Artist: Gogol Bordello
Title: “Trans-Continental Hustle”
Plenty of artists have a reputation for being better live. Gogol Bordello is among that group.
I’ve never seen Gogol live, but I saw footage of its live show in 3-D in a movie theater once.
To try to bottle that punch and zest, enter uber-producer Rick Rubin, a man with a mastery of such wizardry, for the band’s fifth platter, “Trans-Continental Hustle.”
The record is a composite of the band’s many international flavors, including Ukranian singer Eugene Hütz’s relocation to Brazil in the year prior to recording.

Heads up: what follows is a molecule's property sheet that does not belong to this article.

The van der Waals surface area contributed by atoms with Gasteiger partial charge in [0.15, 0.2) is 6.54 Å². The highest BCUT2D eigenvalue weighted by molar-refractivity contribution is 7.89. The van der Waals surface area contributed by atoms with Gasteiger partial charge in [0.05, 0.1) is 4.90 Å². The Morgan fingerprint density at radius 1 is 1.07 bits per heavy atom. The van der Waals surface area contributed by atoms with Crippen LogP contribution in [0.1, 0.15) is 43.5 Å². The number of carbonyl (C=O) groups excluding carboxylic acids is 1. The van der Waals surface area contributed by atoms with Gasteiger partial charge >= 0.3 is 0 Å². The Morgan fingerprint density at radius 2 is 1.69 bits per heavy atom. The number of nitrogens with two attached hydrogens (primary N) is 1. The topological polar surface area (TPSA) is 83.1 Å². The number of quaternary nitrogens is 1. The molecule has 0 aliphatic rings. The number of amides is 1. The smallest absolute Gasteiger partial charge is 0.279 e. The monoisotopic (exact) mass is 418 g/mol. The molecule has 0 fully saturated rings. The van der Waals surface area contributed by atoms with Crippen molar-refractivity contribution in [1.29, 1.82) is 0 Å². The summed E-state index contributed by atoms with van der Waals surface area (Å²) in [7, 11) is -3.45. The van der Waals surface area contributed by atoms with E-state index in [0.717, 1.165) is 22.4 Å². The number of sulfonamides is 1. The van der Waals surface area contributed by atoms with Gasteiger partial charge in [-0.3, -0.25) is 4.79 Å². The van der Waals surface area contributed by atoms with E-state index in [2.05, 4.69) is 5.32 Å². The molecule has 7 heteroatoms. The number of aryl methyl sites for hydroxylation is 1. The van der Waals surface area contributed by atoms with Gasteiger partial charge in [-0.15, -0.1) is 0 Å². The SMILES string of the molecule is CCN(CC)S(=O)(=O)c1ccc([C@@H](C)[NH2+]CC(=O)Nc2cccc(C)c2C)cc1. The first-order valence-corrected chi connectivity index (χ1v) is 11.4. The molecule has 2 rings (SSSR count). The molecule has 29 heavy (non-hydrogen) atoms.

Like an animal in a cage, the studio still feels like it constrains Hütz, although Hustle, the group’s major-label debut, shows more polish than any of its predecessors.
They’re a group not to be taken too seriously – the genres try to shift, but somehow manage a fun sameness – but instead to relax and embrace.
“Hustle” may not be a drastic departure from its brethren in Gogol’s catalog, but something tells me no one expected anything different.
Our Music Year is Daily Republic popular culture writer Nick DeCicco’s yearlong online review in 2012 of albums he had previously not listened to. The reviews will appear in print on their corresponding days during 2013. Reach him at 427-6966 or firstname.lastname@example.org. Follow him on Twitter at www.twitter.com/ndeciccodr.